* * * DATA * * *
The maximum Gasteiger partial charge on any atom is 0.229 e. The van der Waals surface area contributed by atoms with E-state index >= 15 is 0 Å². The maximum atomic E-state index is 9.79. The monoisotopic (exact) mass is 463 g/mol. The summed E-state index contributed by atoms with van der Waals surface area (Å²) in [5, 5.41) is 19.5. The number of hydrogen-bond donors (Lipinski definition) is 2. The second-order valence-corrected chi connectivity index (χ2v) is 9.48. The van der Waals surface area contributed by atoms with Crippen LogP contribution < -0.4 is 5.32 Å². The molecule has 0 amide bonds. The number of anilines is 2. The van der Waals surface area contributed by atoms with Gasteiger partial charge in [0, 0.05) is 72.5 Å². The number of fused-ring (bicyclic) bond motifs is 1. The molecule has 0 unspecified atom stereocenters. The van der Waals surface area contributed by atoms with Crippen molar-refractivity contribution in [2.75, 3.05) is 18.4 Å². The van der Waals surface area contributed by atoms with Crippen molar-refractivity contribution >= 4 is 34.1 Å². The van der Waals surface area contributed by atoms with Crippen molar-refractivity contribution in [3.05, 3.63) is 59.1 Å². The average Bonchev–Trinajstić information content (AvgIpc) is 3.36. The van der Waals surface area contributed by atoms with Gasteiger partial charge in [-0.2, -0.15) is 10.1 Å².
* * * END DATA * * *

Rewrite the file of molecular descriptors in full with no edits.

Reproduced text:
The maximum Gasteiger partial charge on any atom is 0.229 e. The van der Waals surface area contributed by atoms with E-state index >= 15 is 0 Å². The maximum atomic E-state index is 9.79. The monoisotopic (exact) mass is 463 g/mol. The summed E-state index contributed by atoms with van der Waals surface area (Å²) in [5, 5.41) is 19.5. The number of hydrogen-bond donors (Lipinski definition) is 2. The second-order valence-corrected chi connectivity index (χ2v) is 9.48. The van der Waals surface area contributed by atoms with Crippen LogP contribution < -0.4 is 5.32 Å². The molecule has 0 amide bonds. The number of anilines is 2. The van der Waals surface area contributed by atoms with Gasteiger partial charge in [0, 0.05) is 72.5 Å². The number of fused-ring (bicyclic) bond motifs is 1. The molecule has 0 unspecified atom stereocenters. The van der Waals surface area contributed by atoms with Crippen molar-refractivity contribution in [2.75, 3.05) is 18.4 Å². The van der Waals surface area contributed by atoms with Crippen molar-refractivity contribution >= 4 is 34.1 Å². The van der Waals surface area contributed by atoms with Crippen molar-refractivity contribution in [3.05, 3.63) is 59.1 Å². The average Bonchev–Trinajstić information content (AvgIpc) is 3.36. The van der Waals surface area contributed by atoms with Gasteiger partial charge in [-0.2, -0.15) is 10.1 Å².